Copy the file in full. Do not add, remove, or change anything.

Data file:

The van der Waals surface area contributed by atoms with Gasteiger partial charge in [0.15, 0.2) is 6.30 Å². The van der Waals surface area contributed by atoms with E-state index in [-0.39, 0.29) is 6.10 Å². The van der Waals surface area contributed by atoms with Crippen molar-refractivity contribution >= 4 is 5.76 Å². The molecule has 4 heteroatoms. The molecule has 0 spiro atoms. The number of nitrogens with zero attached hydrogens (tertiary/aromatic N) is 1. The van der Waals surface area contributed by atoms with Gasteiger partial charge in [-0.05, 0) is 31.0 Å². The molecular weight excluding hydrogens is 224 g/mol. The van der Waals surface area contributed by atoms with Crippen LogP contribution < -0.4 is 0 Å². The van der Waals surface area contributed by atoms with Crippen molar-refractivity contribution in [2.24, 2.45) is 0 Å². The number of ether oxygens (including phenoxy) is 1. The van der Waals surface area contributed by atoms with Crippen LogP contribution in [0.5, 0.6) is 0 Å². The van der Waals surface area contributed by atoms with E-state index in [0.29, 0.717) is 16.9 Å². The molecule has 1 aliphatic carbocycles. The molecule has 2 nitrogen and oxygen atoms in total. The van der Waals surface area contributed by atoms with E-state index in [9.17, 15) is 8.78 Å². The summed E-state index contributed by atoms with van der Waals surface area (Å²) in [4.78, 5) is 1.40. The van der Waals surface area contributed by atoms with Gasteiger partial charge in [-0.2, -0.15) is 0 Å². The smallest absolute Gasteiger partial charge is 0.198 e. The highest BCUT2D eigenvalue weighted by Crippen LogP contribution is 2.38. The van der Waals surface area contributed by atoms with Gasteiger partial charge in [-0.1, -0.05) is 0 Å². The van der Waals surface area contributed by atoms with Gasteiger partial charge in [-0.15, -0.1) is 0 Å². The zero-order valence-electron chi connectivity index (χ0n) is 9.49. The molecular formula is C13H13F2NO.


The van der Waals surface area contributed by atoms with Gasteiger partial charge in [0.15, 0.2) is 6.30 Å². The van der Waals surface area contributed by atoms with E-state index in [-0.39, 0.29) is 6.10 Å². The van der Waals surface area contributed by atoms with Crippen molar-refractivity contribution >= 4 is 5.76 Å². The molecule has 4 heteroatoms. The molecule has 0 spiro atoms. The number of nitrogens with zero attached hydrogens (tertiary/aromatic N) is 1. The van der Waals surface area contributed by atoms with Gasteiger partial charge in [-0.05, 0) is 31.0 Å². The molecular weight excluding hydrogens is 224 g/mol. The van der Waals surface area contributed by atoms with Crippen LogP contribution < -0.4 is 0 Å². The van der Waals surface area contributed by atoms with Crippen molar-refractivity contribution in [2.24, 2.45) is 0 Å². The number of ether oxygens (including phenoxy) is 1. The van der Waals surface area contributed by atoms with Crippen LogP contribution in [0.5, 0.6) is 0 Å². The van der Waals surface area contributed by atoms with E-state index in [0.29, 0.717) is 16.9 Å². The molecule has 1 aliphatic carbocycles. The molecule has 2 nitrogen and oxygen atoms in total. The van der Waals surface area contributed by atoms with E-state index in [9.17, 15) is 8.78 Å². The summed E-state index contributed by atoms with van der Waals surface area (Å²) in [4.78, 5) is 1.40. The van der Waals surface area contributed by atoms with Gasteiger partial charge in [-0.2, -0.15) is 0 Å². The smallest absolute Gasteiger partial charge is 0.198 e. The highest BCUT2D eigenvalue weighted by Crippen LogP contribution is 2.38. The van der Waals surface area contributed by atoms with Gasteiger partial charge in [-0.1, -0.05) is 0 Å². The van der Waals surface area contributed by atoms with Gasteiger partial charge in [-0.15, -0.1) is 0 Å². The zero-order valence-electron chi connectivity index (χ0n) is 9.49. The molecular formula is C13H13F2NO.